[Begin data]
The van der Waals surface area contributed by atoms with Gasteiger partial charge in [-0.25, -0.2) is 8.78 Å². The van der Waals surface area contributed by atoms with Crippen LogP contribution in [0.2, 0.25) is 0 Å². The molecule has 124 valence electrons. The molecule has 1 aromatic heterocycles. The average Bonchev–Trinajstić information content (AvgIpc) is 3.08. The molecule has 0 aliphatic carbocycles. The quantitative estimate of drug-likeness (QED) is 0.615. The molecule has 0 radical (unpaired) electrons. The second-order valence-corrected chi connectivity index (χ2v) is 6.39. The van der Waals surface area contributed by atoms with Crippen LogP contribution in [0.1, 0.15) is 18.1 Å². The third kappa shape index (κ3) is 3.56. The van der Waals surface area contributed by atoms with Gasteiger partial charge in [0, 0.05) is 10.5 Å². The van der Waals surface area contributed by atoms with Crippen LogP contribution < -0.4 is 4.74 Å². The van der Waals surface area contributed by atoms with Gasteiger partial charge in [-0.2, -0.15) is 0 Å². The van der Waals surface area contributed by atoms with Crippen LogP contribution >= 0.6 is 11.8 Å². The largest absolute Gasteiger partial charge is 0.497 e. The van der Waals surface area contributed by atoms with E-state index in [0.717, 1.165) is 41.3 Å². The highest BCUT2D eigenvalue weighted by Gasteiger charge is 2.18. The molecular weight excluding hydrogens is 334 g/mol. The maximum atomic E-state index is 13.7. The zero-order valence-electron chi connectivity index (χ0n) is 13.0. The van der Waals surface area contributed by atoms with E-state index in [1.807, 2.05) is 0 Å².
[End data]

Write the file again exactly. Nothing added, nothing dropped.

The van der Waals surface area contributed by atoms with Gasteiger partial charge in [-0.25, -0.2) is 8.78 Å². The van der Waals surface area contributed by atoms with Crippen LogP contribution in [0.2, 0.25) is 0 Å². The molecule has 124 valence electrons. The molecule has 1 aromatic heterocycles. The average Bonchev–Trinajstić information content (AvgIpc) is 3.08. The molecule has 0 aliphatic carbocycles. The quantitative estimate of drug-likeness (QED) is 0.615. The molecule has 0 radical (unpaired) electrons. The second-order valence-corrected chi connectivity index (χ2v) is 6.39. The van der Waals surface area contributed by atoms with Crippen LogP contribution in [0.1, 0.15) is 18.1 Å². The third kappa shape index (κ3) is 3.56. The van der Waals surface area contributed by atoms with Gasteiger partial charge in [0, 0.05) is 10.5 Å². The van der Waals surface area contributed by atoms with Crippen LogP contribution < -0.4 is 4.74 Å². The van der Waals surface area contributed by atoms with Gasteiger partial charge in [-0.2, -0.15) is 0 Å². The van der Waals surface area contributed by atoms with Crippen LogP contribution >= 0.6 is 11.8 Å². The largest absolute Gasteiger partial charge is 0.497 e. The van der Waals surface area contributed by atoms with E-state index in [0.717, 1.165) is 41.3 Å². The highest BCUT2D eigenvalue weighted by Gasteiger charge is 2.18. The molecular weight excluding hydrogens is 334 g/mol. The maximum atomic E-state index is 13.7. The zero-order valence-electron chi connectivity index (χ0n) is 13.0. The van der Waals surface area contributed by atoms with E-state index in [1.807, 2.05) is 0 Å².